In his famous book Start with Why, Simon Sinek talks about why, when great leaders put employees first, it improves customer service and overall business profitability. First published in 2011, it’s still an extremely relevant book, not just for leaders, but for anyone involved with internal communications.
In a digital and visual world and one filled with influencers and brand ambassadors, employers are exploring new ways to talk to and engage with their employees and one of the biggest trends to emerge is the use of video. Why has this shift happened and what makes video such an appealing option for internal comms?
Video marketing is cost effective
Like everything in the world, the more common and widely used something becomes the more accessible it tends to be. The incredible scope of smartphone cameras and the editing and filming apps available to download, along with the growth in specialists features like drone footage and augmented reality has given us a huge spectrum of video options to suit any budget.
It’s opened up many more possibilities for internal communications; staff can record their own video message about a process, update or good news story and send it straight to a server or intranet. And when compared directly with face-to-face training costs video is far more cost effective for staff training.
Video marketing is suitable for all sectors
This increasing accessibility has led to video being considered for sectors and industries which would previously considered video expensive and irrelevant. But, consider how widespread phone-shot video is on dedicated business channels like Linkedin – we see clips from networking events, in cars, in offices, in training – and from businesses in law, accountancy, construction, manufacturing, retail. Video is already in the marketing mix for every sector externally that maximising its potential internally is the next obvious step.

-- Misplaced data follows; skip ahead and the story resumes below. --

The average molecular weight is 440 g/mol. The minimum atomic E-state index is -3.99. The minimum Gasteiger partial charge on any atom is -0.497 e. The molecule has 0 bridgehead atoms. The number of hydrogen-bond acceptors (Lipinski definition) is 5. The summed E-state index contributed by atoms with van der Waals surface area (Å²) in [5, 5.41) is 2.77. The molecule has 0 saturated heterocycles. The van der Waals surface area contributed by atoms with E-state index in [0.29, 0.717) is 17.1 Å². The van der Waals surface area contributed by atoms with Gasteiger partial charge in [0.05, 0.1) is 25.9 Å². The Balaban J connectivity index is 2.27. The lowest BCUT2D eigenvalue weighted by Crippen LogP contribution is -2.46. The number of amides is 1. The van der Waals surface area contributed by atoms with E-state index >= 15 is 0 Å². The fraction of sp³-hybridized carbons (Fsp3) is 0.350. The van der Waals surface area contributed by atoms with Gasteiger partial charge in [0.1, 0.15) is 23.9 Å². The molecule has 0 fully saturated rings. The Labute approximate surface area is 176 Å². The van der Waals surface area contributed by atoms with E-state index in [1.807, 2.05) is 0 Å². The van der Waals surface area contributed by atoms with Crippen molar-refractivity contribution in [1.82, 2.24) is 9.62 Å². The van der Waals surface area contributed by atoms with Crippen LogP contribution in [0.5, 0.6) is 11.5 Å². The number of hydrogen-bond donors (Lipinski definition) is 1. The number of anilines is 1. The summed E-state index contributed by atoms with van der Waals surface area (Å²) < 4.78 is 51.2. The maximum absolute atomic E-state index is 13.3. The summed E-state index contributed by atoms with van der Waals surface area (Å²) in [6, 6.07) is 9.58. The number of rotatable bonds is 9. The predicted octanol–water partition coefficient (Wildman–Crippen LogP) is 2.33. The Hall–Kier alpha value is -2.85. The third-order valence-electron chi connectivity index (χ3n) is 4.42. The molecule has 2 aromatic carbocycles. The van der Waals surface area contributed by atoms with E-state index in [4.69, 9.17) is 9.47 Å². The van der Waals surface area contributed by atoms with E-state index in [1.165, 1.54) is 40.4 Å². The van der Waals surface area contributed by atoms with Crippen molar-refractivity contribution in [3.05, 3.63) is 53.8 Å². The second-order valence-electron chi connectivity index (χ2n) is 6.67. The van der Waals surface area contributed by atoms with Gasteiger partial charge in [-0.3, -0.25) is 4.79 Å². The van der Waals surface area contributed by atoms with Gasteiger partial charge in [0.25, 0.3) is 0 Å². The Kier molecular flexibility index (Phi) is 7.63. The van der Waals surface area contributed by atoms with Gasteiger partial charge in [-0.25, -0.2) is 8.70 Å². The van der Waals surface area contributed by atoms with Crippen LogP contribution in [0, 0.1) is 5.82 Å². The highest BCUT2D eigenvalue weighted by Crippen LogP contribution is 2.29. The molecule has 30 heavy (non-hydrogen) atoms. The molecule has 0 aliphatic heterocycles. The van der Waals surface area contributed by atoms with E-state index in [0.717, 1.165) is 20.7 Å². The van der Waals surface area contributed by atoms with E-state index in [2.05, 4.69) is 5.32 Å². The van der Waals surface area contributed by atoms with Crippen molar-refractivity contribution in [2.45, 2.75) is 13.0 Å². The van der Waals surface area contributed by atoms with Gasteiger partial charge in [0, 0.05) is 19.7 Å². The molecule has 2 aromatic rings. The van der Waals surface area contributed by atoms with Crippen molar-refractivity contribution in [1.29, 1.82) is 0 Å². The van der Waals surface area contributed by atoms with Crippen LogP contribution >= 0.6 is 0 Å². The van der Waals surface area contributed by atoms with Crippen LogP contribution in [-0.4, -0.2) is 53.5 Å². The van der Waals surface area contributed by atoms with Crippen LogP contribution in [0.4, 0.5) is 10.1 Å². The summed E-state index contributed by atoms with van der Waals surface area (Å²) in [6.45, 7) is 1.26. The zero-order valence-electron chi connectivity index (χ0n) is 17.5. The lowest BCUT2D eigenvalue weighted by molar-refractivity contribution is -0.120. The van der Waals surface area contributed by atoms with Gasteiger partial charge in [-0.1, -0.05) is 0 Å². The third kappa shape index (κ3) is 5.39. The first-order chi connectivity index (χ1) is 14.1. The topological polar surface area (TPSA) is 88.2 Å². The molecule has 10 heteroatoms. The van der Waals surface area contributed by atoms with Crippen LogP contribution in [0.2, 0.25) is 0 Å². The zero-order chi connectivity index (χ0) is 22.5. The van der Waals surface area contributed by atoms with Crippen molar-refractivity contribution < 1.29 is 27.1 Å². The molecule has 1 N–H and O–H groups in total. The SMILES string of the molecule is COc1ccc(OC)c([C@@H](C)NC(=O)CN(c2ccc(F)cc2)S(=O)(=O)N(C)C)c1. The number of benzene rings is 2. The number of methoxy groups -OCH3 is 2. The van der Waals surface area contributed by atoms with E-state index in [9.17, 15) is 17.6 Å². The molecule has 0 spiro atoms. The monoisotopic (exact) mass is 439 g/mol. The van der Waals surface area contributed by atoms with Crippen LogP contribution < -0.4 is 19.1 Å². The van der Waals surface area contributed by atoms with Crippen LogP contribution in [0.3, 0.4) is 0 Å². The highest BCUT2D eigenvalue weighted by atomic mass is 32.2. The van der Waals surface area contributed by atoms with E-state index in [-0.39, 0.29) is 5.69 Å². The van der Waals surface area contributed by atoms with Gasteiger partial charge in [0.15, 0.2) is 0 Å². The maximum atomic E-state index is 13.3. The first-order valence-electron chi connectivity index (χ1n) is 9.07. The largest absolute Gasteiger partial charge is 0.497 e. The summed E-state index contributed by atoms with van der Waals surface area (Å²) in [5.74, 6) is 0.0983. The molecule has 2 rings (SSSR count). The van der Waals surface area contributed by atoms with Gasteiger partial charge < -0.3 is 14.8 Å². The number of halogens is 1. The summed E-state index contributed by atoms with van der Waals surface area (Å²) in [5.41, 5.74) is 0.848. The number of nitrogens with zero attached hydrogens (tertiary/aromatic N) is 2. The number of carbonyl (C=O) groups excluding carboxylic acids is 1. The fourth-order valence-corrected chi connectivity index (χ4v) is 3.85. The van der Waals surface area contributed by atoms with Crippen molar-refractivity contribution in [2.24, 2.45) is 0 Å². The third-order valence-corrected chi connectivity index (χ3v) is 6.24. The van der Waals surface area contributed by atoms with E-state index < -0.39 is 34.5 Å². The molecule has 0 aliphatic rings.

Video marketing reaches beyond job titles
Internal communications is often the last thing to be considered or overlooked by busy directors who are focused on the pipeline and increasing sales, but if we go back again to Sinek’s Start With Why, and consider the impact of an engaged and loyal staff we realise that it’s not an outside in approach, but an inside out one which will deliver the outcomes directors want. Using video as part of internal comms marketing enables two way dialogue between the more senior and junior people in an organisation, it encourages a reciprocal culture which feeds both the needs of the business owner (more sales, happy and loyal customers) and the employees (to feel valued, to understand their personal contribution to the wider success of the business).
The workplace of the future will be one which is adaptable, responsive and, importantly, connected to both customers and employees. The use of video will be instrumental in making that happen – the only question is do you start now, or play catch up?